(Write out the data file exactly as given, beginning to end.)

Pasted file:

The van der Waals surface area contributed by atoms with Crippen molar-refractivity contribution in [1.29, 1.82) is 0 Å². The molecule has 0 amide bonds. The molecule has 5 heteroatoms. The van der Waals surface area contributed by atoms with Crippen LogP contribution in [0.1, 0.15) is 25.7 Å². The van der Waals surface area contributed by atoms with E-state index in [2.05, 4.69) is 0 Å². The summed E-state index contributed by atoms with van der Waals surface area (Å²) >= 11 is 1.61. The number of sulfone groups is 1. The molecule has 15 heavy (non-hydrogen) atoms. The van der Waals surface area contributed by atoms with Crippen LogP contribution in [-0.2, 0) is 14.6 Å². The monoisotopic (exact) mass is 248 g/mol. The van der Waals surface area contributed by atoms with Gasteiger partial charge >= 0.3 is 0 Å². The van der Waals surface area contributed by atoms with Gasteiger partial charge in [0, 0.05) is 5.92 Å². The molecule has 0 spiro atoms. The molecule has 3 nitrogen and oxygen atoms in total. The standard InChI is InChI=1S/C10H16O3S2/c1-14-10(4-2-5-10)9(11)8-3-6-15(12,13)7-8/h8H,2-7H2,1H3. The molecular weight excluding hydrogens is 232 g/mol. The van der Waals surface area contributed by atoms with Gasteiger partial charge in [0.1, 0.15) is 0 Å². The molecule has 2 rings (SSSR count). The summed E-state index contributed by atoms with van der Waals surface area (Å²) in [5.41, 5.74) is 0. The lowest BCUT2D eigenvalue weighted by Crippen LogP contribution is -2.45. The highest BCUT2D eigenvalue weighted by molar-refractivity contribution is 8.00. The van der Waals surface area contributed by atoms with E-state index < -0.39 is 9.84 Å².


The van der Waals surface area contributed by atoms with Crippen molar-refractivity contribution in [1.29, 1.82) is 0 Å². The molecule has 0 amide bonds. The molecule has 5 heteroatoms. The van der Waals surface area contributed by atoms with Crippen LogP contribution in [0.1, 0.15) is 25.7 Å². The van der Waals surface area contributed by atoms with E-state index in [2.05, 4.69) is 0 Å². The summed E-state index contributed by atoms with van der Waals surface area (Å²) >= 11 is 1.61. The number of sulfone groups is 1. The molecule has 15 heavy (non-hydrogen) atoms. The van der Waals surface area contributed by atoms with Crippen LogP contribution in [-0.2, 0) is 14.6 Å². The monoisotopic (exact) mass is 248 g/mol. The van der Waals surface area contributed by atoms with Gasteiger partial charge >= 0.3 is 0 Å². The van der Waals surface area contributed by atoms with Gasteiger partial charge in [0, 0.05) is 5.92 Å². The molecule has 0 spiro atoms. The molecule has 3 nitrogen and oxygen atoms in total. The standard InChI is InChI=1S/C10H16O3S2/c1-14-10(4-2-5-10)9(11)8-3-6-15(12,13)7-8/h8H,2-7H2,1H3. The molecular weight excluding hydrogens is 232 g/mol. The van der Waals surface area contributed by atoms with Gasteiger partial charge in [0.1, 0.15) is 0 Å². The molecule has 2 rings (SSSR count). The summed E-state index contributed by atoms with van der Waals surface area (Å²) in [5.41, 5.74) is 0. The lowest BCUT2D eigenvalue weighted by Crippen LogP contribution is -2.45. The highest BCUT2D eigenvalue weighted by molar-refractivity contribution is 8.00. The van der Waals surface area contributed by atoms with E-state index < -0.39 is 9.84 Å².